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posted 4 Jul 2012, 23:06 by Gerry Kangalee   [ updated 4 Jul 2012, 23:32 ]
On top of the egregious violations of the collective agreement and the law, Ansa McAL added insult to injury by paying severance not in a lump sum as is the norm but by paying the severance on a weekly basis.

This is clearly an attempt to victimise and demoralise the workers of Sissons and by extension the 6,000 other workers employed at what Ansa McAL itself calls one of the largest local conglomerates.

Why else would a conglomerate with an asset base of $11.4 billion, consolidated operating revenues of $5.267 billion, the highest level of revenue in the Group’s history, operating profit of over $1 billion and operations that span manufacturing, brewing, insurance, finance, real estate, media, shipping, trading/ distribution, automotive and industrial equipment retailing sectors choose to pay severance entitlements in weekly tranches as if it was some scrunting two by four business that was on the brink of bankruptcy?

Ansa McAL owns fifty companies in eight business sectors across the Caribbean including Trinidad and Tobago, Guyana, Grenada, St. Kitts and Nevis, Barbados and USA, yet it chooses to put workers whose lives it has shattered through the wringer of weekly severance payments, making it impossible for them to re-organise their prospects.
On June 22nd 2012, the Ansa McAL conglomerate retrenched 100 workers of its subsidiary Sisson’s Paints, members of the Transport and Industrial Workers’ Union (TIWU) and closed down the company located on the Uriah Butler Highway in Chaguanas.

The union accused the company of retrenching the workers in violation of
"When the world was talking about economic hardship and recession, our people were focused on the opportunities and found growth in every sector – the award of the BMW dealership, acquisition of the minority position in our Barbados businesses, new healthcare lines' acquisition of the Trimart chain of supermarkets in Barbados, acquisition of new distribution brands, increase in export sales, start-up of a new vinyl window production line and an MOU to pursue a renewable energy project in Guyana."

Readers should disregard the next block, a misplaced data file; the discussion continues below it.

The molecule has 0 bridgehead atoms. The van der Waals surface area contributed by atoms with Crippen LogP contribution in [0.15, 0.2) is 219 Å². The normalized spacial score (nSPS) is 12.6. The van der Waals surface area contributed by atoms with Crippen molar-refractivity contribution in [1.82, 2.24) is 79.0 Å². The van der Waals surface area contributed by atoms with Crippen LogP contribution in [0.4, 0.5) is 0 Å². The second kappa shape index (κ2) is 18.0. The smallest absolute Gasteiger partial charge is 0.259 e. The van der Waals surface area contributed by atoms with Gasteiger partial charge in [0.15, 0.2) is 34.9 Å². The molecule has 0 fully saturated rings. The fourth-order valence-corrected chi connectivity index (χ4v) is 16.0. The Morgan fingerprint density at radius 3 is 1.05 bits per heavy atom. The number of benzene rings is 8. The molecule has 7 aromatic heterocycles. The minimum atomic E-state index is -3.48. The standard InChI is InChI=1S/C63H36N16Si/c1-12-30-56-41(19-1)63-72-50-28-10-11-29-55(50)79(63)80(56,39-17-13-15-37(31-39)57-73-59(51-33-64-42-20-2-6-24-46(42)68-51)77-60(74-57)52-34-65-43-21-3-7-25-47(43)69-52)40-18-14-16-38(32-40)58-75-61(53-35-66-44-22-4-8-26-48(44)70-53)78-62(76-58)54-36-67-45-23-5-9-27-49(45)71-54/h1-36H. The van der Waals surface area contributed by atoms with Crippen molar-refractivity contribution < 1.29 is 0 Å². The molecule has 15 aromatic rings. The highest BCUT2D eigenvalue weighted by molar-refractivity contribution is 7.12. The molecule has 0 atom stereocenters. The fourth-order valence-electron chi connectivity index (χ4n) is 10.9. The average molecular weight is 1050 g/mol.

A. Norman Sabga

Chairman and Chief Executive

Ansa McAL

Article 16 Section (1) and (2) A of the collective agreement which sets out how the issue of redundancy is to be dealt with.

The union also accused the company of ignoring the procedure for retrenchment; ignoring the requirement of allowance for consultation prior to formal notice of retrenchment and minimum periods of notice of retrenchment and allowances where requirements for notice of retrenchment cannot be complied with as set out in the Retrenchment and Severance Benefit Act number 32 of 1985.

TIWU accused the management of the company of blatant disregard and disrespect for the collective agreement and the law of the land. The union based on the above has filed an industrial relations offence against the company and applied under section 84 of the Industrial Relations Act for an order against the company and under section 70 of the Act  for orders against the Managing Director Edward Kacal and three other top management
In 2008 Ansa McAL acquired Sissons Paints. They already owned Penta Paints based in Arima. In his 2011 report Gerry C. Brooks, Chief Operating Officer of the conglomerate stated: “Our Coatings businesses (Penta & Sissons) continue to perform creditably increasing share in a challenging market.”
In 2011 Penta acquired exclusive distribution rights for International Paints, a leading transnational coating company. 
Yet just a few months later, Ansa McAL merged Penta and Sissons and formed a company called Ansa Coatings and shut down operations in Chaguanas, retrenching 100 workers. 

Capitalism is driven by the principle of profit maximisation at all costs, so even if a company or sector is doing well that does not protect it from becoming leaner and meaner and invariably the costs that are cut are labour costs. 

Collective bargaining can attempt to shift balance of power relationship between the employers and the workers, but in the final analysis if workers are to live a sustainably decent and civilised lifestyle, capitalism has to be destroyed and that is a supremely political act.
personnel, Amy Lazarri, Keith James and Kashta Ome.
The industrial relations offence is based on the failure of the company to give formal notice to the union for the termination of the workers on the grounds of redundancy contrary to Section 25 (1) of the Retrenchment and Severance Benefit Act.

It is further based on the failure of the company in good faith to meet and treat and enter into negotiation with the union for the purpose of collective bargaining contrary to section 40 of the Act and article 16 Redundancy/Lay Off of the collective agreement.